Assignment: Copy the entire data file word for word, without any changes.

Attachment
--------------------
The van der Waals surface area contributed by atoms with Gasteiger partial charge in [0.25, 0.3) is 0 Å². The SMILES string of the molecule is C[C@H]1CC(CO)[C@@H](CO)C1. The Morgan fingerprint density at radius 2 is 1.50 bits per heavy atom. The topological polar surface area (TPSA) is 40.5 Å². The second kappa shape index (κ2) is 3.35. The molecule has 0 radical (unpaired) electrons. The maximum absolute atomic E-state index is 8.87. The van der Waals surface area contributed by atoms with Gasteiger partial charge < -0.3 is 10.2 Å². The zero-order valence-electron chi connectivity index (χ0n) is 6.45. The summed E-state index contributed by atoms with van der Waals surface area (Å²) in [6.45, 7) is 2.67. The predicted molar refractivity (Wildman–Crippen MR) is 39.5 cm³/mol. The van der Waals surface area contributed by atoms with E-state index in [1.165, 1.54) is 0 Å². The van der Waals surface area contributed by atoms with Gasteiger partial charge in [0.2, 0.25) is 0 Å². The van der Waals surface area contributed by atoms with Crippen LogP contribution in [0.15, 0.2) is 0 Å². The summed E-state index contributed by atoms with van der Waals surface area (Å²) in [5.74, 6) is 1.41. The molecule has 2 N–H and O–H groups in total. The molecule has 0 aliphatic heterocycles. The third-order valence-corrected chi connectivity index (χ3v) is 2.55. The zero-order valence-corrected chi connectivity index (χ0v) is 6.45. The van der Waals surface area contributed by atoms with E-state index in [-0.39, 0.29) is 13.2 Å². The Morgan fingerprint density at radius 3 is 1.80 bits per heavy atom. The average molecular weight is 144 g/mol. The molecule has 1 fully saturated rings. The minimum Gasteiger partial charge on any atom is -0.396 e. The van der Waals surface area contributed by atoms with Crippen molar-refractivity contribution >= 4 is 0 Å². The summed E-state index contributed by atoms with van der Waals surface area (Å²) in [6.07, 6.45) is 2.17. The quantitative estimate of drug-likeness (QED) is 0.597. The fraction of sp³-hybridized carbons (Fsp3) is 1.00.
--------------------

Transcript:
The van der Waals surface area contributed by atoms with Gasteiger partial charge in [0.25, 0.3) is 0 Å². The SMILES string of the molecule is C[C@H]1CC(CO)[C@@H](CO)C1. The Morgan fingerprint density at radius 2 is 1.50 bits per heavy atom. The topological polar surface area (TPSA) is 40.5 Å². The second kappa shape index (κ2) is 3.35. The molecule has 0 radical (unpaired) electrons. The maximum absolute atomic E-state index is 8.87. The van der Waals surface area contributed by atoms with Gasteiger partial charge < -0.3 is 10.2 Å². The zero-order valence-electron chi connectivity index (χ0n) is 6.45. The summed E-state index contributed by atoms with van der Waals surface area (Å²) in [6.45, 7) is 2.67. The predicted molar refractivity (Wildman–Crippen MR) is 39.5 cm³/mol. The van der Waals surface area contributed by atoms with E-state index in [1.165, 1.54) is 0 Å². The van der Waals surface area contributed by atoms with Gasteiger partial charge in [0.2, 0.25) is 0 Å². The van der Waals surface area contributed by atoms with Crippen LogP contribution in [0.15, 0.2) is 0 Å². The summed E-state index contributed by atoms with van der Waals surface area (Å²) in [5.74, 6) is 1.41. The molecule has 2 N–H and O–H groups in total. The molecule has 0 aliphatic heterocycles. The third-order valence-corrected chi connectivity index (χ3v) is 2.55. The zero-order valence-corrected chi connectivity index (χ0v) is 6.45. The van der Waals surface area contributed by atoms with E-state index in [-0.39, 0.29) is 13.2 Å². The Morgan fingerprint density at radius 3 is 1.80 bits per heavy atom. The average molecular weight is 144 g/mol. The molecule has 1 fully saturated rings. The minimum Gasteiger partial charge on any atom is -0.396 e. The van der Waals surface area contributed by atoms with Crippen molar-refractivity contribution >= 4 is 0 Å². The summed E-state index contributed by atoms with van der Waals surface area (Å²) in [6.07, 6.45) is 2.17. The quantitative estimate of drug-likeness (QED) is 0.597. The fraction of sp³-hybridized carbons (Fsp3) is 1.00.